President Obama made a proposal to limit sizes and activities of big banks in order to reduce risk-taking and prevent the re-occurrence of future financial crises. The proposal is intended to remedy the negative externalities that have accumulated over the years as a result of::(a) repealing the Glass-Steagall Act in 1999 that separated commercial banks from investment banks; (b) allowing investment banks to borrow money from the Federal Reserve like commercial banks do; (c) permitting the investment banks to receive federal guarantees on borrowing; (d) covering the investment banks’ deposits by FDIC insurance; and (e) government intervention in mortgage lending and imposition of Fannie and Freddie on the housing market. Banks are scrambling to interpret the rules contained in the proposal which if passed will benefit regional banks at the expense of the big banks. I interpret these rules as follows;
1. Banks that borrowed money from the Fed, received funding from the government or borrowed from the money markets should be prohibited from investing this money in their own accounts with the purpose of making high profit. This limitation should limit the size of bank activities and reduce their risk-taking capability.
2. Banks should distinguish between sponsored//owned hedge funds and private equity funds that invest their clients’ money and those that invest their own money. This should apply to inherited proprietary trading units such as the one Fells Fargo inherited when it acquired Wachovia in 2008. The funds that invest the banks own money should be prohibited because they will low banks to leverage their own profits by taking on excessive risk.
3. Banks that take federally insured deposits should also be prohibited from owning or sponsoring private trading units in which they invest their money .
4. The tax on big banks is proposed at 0.15% of the difference between a big bank assets and the sum of its deposits and tier 1 capital (high quality capital such as common stocks and retained earnings). This means that the bank tax should fall on the banks’ risky assets. This is a gradual tax and it should not push banks to shed off risky assets too quickly. For more information on this rule see the link:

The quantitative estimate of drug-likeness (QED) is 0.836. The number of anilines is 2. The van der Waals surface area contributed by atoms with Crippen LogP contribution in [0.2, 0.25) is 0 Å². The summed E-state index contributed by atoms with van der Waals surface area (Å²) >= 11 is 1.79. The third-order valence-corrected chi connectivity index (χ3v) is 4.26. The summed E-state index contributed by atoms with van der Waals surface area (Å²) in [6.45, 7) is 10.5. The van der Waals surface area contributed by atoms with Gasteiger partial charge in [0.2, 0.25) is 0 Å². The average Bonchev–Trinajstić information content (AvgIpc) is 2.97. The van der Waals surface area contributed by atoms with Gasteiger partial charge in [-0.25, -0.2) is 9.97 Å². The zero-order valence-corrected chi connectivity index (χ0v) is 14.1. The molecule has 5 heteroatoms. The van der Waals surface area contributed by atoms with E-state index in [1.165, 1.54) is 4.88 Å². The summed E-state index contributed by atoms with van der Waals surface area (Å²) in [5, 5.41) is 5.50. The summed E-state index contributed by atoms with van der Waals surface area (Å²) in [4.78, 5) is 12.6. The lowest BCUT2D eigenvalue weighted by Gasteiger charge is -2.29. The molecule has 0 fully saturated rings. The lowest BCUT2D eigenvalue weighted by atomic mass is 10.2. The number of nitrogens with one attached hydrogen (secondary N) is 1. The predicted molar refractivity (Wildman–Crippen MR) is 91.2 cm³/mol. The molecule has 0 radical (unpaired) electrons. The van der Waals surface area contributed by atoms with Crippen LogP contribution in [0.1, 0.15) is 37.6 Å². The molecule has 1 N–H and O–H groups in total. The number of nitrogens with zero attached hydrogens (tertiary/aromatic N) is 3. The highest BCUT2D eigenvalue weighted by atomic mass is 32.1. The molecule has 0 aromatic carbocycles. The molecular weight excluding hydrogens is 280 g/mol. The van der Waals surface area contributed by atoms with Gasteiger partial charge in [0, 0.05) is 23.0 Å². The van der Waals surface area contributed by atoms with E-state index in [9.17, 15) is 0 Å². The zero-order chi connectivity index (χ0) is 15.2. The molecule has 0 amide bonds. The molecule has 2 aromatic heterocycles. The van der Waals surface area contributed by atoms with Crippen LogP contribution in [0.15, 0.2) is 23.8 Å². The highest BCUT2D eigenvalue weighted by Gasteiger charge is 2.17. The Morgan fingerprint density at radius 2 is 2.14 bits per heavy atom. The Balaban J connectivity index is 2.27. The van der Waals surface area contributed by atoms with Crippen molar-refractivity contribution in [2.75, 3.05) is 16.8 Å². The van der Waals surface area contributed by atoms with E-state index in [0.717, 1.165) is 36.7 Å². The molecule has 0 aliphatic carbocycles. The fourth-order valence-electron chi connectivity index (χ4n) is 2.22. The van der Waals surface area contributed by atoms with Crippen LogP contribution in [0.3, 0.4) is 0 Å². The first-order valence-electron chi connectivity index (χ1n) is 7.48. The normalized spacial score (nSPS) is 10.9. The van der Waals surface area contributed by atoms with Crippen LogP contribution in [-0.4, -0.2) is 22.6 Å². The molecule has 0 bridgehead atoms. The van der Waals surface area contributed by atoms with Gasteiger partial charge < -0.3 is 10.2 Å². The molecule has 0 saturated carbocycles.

Still, this bank tax on risky assets does not define capital requirement son banks. It does tell us how to value assets on which we will impose taxes. Should we use mark to market as the valuation tool? Okay, it is supposed to reduce risky asset, but will it make the banks safe enough?
5. There should be limits on excessive bonuses that encourage banks to take extra risk and should be rules on who give reasonable bonuses.
Despite the fact that these proposed regulations are not comprehensive enough, I see them to be beneficial to the banks in the long run, although they will be perceived by banks to be harmful in the short-run because they will reduce their short-run profitability. We are moving into an era with increasing volatility as evident in the increases in the volatility measure VIX. Any increases in leverage by the banks in the future will hurt them in the long-run becaure increased volatility and leverage do not mix in the long-run. This conclusion should be obvious to the banks and their clients once the proposal or a variation of it becomes laws. The banks should become safer and sturdier.
Politically, financial reforms are more important at this time than health care reforms. They should have given the top priority by the Obama administration. They should define his presidency and determine his next term in office. Press on hard!
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